For three weeks now, I’ve been working on a blog about color correction for digital and print publications. I think I’ve developed decent skills in this area during my many years of work in graphic design and production, so I thought I could provide some tips readers might appreciate when left to fend for themselves while producing a publication.
I began by wrestling with ways to describe how to attain accurate reproduction of original artworks and display their images consistently across a variety of media. This brought me to consider the astonishing range of displays on which people can presently view the same, single image, and how widely color and contrast is likely to shift with each of those displays. Always developing printing capabilities skew things even further.
Then I considered how millions of people, like me, spend hours in front of computers, being deluged by countless images. When you contend with that kind of visual saturation on a daily basis, the only chance an image has to grab your attention is if there is something really wrong with it. Even then, I expect that such an egregious error would also need to be engaging enough to keep the viewer from scrolling and clicking.
As you can see, color correction had taken a back seat to a consideration of what it presently means to look at art.
On the print side, my company produces catalogs for museum exhibitions and collections as well as other kinds of books that deal with fine art and architecture. We share with our photographers, production managers, prepress techs, and printers the responsibility for controlling consistency and delivering accurate reproduction. While there is much room for error, the variables are manageable, and we all have the common goal of producing an accurate printed page. At every step along the way, we spend a great deal of time comparing and adjusting each piece in order to provide readers with a collection of images with which they will also want to spend time.
Lately, we have been considering how the great shift from print to digital publishing will affect our niche market of fine art publishing, and how best to utilize these new, always evolving technologies. We’ve met with firms that adapt picture-driven books to e-book format. To date, the most successful of these are instructional titles (e.g., cooking, craft, and DIY books and magazines). But, chances are that the reader who spends time studying specific images or text in such books is doing so to clear up confusion about the subject rather than out of appreciation for the pictures.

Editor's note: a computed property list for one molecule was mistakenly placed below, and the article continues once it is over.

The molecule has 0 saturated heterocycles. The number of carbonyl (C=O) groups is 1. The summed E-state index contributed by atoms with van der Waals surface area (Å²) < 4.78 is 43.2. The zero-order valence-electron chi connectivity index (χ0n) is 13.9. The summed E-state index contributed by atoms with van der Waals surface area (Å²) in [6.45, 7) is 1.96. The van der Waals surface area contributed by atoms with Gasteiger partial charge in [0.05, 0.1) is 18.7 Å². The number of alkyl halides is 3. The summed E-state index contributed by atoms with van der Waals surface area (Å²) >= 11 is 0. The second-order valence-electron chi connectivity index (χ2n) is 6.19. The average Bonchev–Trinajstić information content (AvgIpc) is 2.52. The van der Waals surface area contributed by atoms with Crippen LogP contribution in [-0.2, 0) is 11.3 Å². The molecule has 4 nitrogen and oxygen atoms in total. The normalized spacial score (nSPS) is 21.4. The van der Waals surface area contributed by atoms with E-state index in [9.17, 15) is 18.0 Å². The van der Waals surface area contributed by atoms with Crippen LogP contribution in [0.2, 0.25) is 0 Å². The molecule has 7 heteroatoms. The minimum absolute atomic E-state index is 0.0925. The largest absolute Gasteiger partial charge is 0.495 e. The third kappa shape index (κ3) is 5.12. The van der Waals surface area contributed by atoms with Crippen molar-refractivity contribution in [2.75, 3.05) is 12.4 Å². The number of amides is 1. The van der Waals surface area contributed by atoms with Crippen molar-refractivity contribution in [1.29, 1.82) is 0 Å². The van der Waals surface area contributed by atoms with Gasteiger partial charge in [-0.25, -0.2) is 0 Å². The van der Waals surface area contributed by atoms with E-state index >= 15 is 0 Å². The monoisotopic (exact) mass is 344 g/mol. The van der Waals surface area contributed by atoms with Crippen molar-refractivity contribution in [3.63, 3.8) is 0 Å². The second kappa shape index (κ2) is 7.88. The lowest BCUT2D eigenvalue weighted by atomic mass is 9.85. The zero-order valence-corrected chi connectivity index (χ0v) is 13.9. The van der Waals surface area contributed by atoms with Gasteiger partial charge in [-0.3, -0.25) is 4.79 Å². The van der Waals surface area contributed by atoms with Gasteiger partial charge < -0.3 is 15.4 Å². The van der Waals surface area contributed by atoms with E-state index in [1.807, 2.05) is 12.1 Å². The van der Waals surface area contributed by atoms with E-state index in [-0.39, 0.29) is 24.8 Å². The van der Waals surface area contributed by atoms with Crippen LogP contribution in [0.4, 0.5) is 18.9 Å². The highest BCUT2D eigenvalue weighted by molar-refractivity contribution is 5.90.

I’d really like to know if some people would prefer to study a fine art reproduction on a monitor rather than on the printed page. I expect there are many who do, and no doubt I will find their reasons surprising.
I recently talked with a gallery owner who specializes in contemporary and vintage silver print photographs. We talked about how the tiny, rarified market for fine art photography books continues to shrink. He suggested that the flood of digital images that has become available to everyone, everywhere could cause people to forget the pleasures of viewing photographic prints “in the flesh,” which could easily lead to a wholesale loss of interest in attending photography exhibits at galleries or museums. An excessively gloomy forecast, perhaps, but it does cause me to wonder if we are all progressively losing our capacity for sustained visual attention.
Topics: illustrated books, illustrated-book producer, illustrated book design, printed books, print versus digital, e-books, art books, fine art book publishing